The David and Edith Harris Physics Colloquium Archives

Fall 2009 Schedule

September 10, 2009
Stanford University

"Topological Insulators and Topological Superconductors"

Recently, a new class of topological states has been proposed and experimentally realized. These topological insulators have an insulating gap in the bulk, but have topologically protected edge or surface states due to the time reversal symmetry. In two dimensions the edge states give rise to the quantum spin Hall (QSH) effect, in the absence of any external magnetic field. I shall review the theoretical prediction of the QSH state in HgTe/CdTe semiconductor quantum wells, and its recent experimental observation. The edge states of the QSH state supports fractionally charged excitations. The QSH effect can be generalized to three dimensions as the topological magneto-electric effect (TME) of the topological insulators. Bi2Te3, Bi2Se3 and Sb2Te3 are theoretically predicted to be topological insulators with a single Dirac cone on the surface. I shall present a realistic experimental proposals to observe the magnetic monopoles on the surface of topological insulators. Finally, I shall discuss topological superconductors and superfluids in two and three dimensions, and discuss various experimental proposals.

September 17, 2009

"Dark Matter is from Cygnus: in search of a wind of Dark Matter in the Milky Way"

Astronomical and cosmological observations indicate that Dark Matter is responsible for 23% of the energy budget of the Universe and 83% of its mass. Yet, little is known about the identity of Dark Matter and its interactions, because Dark Matter particles have never been directly observed in the laboratory.

In this talk I will discuss the challenges and rewards of direct detection of Dark Matter. In particular, I will discuss how a direction-sensitive detector can lead to the unambiguous observation of Dark Matter particles and provide unique information about the distribution of Dark Matter in the Milky Way.

September 24, 2009
Harvard University

"Four Famous Myths of the Copernican Revolution"

2009 is the 400th anniversary of both the first astronomical use of the telescope and of Kepler's great Astronomia Nova, truly the "new astronomy."  These events and their predecessors are now full of mythology, perhaps how things should have happened but not how they actually occurred.  For example, many times this year we have heard that with his telescope Galileo PROVED the Copernican heliocentric cosmology. A widely reported myth!  Or we are told that Kepler found the elliptical orbit of Mars by fitting a curve through triangulated points.  Wrong again!  Not even Copernicus and Tycho escape the mythmaking!

Professor Owen Gingerich, an astrophysicist turned historian, will try to straighten us all out!

October 1, 2009

"The General Relativistic Two-body Problem"

A simple problem in Newtonian gravity, the motion of two bodies about one another is far more challenging in general relativity.  Motivated largely by the importance of compact binaries as gravitational-wave sources, many years of effort have produced a suite of tools for modeling binaries in general relativity.  In this talk, I will present an overview of what we have learned from GR's two-body problem, focusing on recent advances in analytic and semi-analytic methods.  I will also describe how we can exploit the general relativistic two-body problem as a tool for studying compact bodies in our universe, especially black holes, in exquisite detail.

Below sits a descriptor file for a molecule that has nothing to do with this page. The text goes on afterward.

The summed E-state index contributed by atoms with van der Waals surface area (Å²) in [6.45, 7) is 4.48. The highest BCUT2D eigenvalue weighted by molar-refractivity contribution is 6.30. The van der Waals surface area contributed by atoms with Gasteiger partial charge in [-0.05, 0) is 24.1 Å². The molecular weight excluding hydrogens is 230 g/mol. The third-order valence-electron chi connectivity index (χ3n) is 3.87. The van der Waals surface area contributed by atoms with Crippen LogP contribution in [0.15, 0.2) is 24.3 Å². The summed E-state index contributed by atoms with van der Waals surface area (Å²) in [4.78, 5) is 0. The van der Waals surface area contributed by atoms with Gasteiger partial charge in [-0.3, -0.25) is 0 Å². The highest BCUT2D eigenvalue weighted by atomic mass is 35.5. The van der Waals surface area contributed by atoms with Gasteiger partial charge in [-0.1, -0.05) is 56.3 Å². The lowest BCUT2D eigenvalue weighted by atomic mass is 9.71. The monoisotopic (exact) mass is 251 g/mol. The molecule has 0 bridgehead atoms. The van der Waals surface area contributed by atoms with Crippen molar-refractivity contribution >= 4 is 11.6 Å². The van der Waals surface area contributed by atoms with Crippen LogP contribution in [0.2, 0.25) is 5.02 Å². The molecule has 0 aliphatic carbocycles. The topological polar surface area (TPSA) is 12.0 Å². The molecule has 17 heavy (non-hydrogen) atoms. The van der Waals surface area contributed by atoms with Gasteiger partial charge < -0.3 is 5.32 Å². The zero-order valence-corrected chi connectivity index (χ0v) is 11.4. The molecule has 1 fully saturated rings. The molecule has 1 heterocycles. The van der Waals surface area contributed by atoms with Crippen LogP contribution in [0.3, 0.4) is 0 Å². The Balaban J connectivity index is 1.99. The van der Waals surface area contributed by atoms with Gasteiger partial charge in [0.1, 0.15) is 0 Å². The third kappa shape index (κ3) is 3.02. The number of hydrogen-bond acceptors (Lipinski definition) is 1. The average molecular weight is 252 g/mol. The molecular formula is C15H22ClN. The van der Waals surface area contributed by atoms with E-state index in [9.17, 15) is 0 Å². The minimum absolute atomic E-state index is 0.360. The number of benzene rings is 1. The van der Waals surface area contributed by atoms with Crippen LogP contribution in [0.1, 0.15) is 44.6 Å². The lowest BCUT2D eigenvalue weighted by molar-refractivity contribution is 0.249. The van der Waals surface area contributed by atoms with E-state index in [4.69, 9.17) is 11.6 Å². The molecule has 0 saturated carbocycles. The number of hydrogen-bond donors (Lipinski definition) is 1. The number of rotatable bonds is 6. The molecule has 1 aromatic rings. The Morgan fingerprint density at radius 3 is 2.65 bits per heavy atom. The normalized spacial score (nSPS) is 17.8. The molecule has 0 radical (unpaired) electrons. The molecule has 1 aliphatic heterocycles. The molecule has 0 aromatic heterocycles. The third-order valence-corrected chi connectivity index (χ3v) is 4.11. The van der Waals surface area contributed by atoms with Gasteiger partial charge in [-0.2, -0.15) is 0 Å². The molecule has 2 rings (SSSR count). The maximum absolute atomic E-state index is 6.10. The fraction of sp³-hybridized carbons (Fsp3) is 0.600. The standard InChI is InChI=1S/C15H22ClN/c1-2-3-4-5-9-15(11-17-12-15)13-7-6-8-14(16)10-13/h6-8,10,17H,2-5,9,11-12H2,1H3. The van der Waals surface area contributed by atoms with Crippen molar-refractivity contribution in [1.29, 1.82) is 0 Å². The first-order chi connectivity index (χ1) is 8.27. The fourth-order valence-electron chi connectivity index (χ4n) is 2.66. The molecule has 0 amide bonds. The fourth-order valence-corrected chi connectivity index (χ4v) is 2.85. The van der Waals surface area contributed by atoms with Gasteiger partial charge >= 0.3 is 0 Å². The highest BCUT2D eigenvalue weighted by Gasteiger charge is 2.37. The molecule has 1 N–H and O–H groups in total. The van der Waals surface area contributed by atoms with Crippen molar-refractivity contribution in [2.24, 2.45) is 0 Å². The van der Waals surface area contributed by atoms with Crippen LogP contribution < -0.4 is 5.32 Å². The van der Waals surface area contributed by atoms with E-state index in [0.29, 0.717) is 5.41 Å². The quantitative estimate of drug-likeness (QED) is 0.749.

October 8, 2009

Time: 4:15 pm
Place: Room 10-250 / MIT

"Squeezing Quantum Noise to Improve Precision Measurements"

Atomic clocks, the most sensitive instruments ever made by mankind, are now approaching a mindboggling absolute stability of 10-17. The performance of the best instruments is limited by the quantum noise in the final readout measurement of the clock, a situation referred to as the standard quantum limit. This limit arises from the projection postulate when applied to an ensemble of independent particles, i.e. it arises from single-particle quantum mechanics. I will discuss how quantum mechanically correlated (entangled) states of the many-body system can be used to overcome the standard quantum limit, and how we generate such states in an ensemble of laser-cooled atoms using light. These experiments also demonstrate explicitly how the projection postulate emerges as an initially weak measurement is made stronger and stronger.

October 15, 2009
Senior Executive Producer, PBS-NOVA, and Director of Science Unit, WGBH (Boston)

"The Art of Science Television"

Using clips from the internationally acclaimed and award winning NOVA science series, Paula Apsell will discuss the art of science television.  How are topics chosen? How does one make difficult material not only accessible but enthralling?   How does one educate, entertain, and stimulate creative and critical thinking, all at the same time?   And what particular challenges face science journalists and educators today, when scientific and cultural literacy are more at risk than ever in a computer-game-oriented society with literally hundreds of choices  at their remote control? 

October 22, 2009
Theory Division, Los Alamos

"Quantum Theory of the Classical"

I discuss three insights into the transition from quantum to classical. I will start with (i) a minimalist (decoherence-free) derivation of preferred states. Such pointer states define events (e.g., measurement outcomes) without appealing to Born's rule (Ρκ=|Ψκ|2) . Probabilities and (ii) Born’s rule can be derived from the symmetries of entangled quantum states. With probabilities at hand, one can analyze information flows from the system to the environment in course of decoherence. They explain how (iii) robust “classical reality” arises from the quantum substrate by accounting for objective existence of pointer states of quantum systems through redundancy of their records in the environment. Taken together, and in the right order, these three advances elucidate quantum origins of the classical.